Buddhism is an ancient religion that has been around for thousands of years in countries throughout the east. Only recently have the notions of karma, meditation and reincarnation become a vogue thought in western cultures, which simplify them into bite-sized, mom-friendly concepts to be written on fortune cookies and printed into coffee table books for the intellectually elite.

If the average American who enjoys partaking in the important art of meditation and “zen” reflection knew exactly what it entails to be an active member of this religion, there would be far fewer Buddhists in a nation known for constant phone calls and coffee addictions.

In fact, Buddhist practices are physically and emotionally rigorous activities that require the participant to forgo earthly comforts in lieu of relying on the idea that our miniscule lives and bodies are nothing in the greater scheme of things. And as crazy as it may sound, we return to this earth after our death to suffer within its confines over and over and over again.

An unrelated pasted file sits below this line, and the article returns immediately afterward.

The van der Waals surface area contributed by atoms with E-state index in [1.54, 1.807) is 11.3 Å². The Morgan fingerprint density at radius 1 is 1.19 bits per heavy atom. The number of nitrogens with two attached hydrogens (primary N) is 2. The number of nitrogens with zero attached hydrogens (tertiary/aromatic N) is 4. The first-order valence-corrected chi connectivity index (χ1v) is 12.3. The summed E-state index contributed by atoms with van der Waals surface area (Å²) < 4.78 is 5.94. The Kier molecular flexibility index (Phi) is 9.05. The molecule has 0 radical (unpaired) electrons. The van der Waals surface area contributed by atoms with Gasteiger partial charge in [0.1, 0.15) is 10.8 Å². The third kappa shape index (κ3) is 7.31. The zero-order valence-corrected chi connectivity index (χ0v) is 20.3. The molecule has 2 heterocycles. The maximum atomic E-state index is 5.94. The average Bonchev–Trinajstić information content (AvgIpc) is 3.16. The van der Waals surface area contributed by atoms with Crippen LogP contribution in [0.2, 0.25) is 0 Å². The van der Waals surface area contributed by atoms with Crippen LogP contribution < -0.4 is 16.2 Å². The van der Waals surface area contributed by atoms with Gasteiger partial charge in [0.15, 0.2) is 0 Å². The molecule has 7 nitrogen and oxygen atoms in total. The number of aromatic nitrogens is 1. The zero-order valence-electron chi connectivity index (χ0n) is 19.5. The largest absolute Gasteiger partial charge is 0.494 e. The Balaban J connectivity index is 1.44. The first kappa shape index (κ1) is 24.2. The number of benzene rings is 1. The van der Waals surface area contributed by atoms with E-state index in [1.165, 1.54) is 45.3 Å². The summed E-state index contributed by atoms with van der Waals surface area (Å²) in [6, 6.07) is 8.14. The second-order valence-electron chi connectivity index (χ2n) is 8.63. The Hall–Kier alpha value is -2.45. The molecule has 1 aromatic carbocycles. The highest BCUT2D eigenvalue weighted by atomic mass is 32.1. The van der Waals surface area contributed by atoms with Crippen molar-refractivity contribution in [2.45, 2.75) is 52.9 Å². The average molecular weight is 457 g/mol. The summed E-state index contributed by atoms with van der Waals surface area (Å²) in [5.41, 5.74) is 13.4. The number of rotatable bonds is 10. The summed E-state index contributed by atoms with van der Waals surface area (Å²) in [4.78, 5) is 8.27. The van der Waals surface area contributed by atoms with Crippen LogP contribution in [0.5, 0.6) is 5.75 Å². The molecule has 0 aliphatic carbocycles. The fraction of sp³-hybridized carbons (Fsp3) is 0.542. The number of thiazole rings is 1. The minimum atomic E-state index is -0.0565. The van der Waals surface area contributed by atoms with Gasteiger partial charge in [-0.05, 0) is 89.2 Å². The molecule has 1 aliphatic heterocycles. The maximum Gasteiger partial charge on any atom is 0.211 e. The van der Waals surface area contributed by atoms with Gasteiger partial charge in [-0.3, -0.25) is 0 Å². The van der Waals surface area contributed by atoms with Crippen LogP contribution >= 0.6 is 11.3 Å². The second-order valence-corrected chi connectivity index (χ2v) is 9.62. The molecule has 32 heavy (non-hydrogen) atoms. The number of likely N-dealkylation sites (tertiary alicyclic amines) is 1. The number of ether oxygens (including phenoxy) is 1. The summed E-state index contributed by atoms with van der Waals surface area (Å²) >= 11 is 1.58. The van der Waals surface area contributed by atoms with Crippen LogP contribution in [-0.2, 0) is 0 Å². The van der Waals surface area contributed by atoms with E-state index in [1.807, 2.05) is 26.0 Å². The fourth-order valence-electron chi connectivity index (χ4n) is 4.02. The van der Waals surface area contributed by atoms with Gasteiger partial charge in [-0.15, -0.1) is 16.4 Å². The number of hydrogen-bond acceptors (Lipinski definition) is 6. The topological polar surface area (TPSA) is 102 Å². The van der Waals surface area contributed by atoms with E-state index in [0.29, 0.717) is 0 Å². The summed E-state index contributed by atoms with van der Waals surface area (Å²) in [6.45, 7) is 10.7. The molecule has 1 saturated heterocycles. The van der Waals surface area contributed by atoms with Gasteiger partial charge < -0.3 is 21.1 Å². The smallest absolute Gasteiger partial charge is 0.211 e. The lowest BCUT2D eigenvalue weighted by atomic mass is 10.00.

Unmistaken Child is a documentary that follows the four-year search for the reincarnated being of Lama Konchog, a world-renowned Tibetan master. He passed away in 2001 at the age of 84, but as a Buddhist master, Konchog chooses to return to this world in order to teach the new generation and to lead them on the path to enlightenment.

As decreed by the Dalai Lama, it is the duty of the deceased monk’s devoted disciple, Tenzin Zopa, to search for his master’s reincarnate ion. Tenzin, who had been in the service of Lama Konchog since he was 7 years old, sets off on this quest from village to village, performing rarely seen ritualistic tests designed to determine the likelihood of reincarnation. Tenzin eventually finds a young boy whom he believes is his master reincarnate and whom he presents to the Dalai Lama to make the final decision on the child’s past life.

Unmistaken Child is an intriguing piece of filmmaking that is neither pretentious nor demeaning. The audio is not the clear-cut sound of a Hollywood blockbuster, and the slow-paced narrative was not written by a screenwriter who leans toward the overly dramatic.

This film is, instead, a very detailed, thought-provoking look into a culture that still has faith in the power of religion. As “old” as their thinking may appear to our new-age mentality, there is something peaceful and, albeit, rational about Buddhism that translates well into this microcosmic story about one man’s nearly impossible search for his teacher and friend.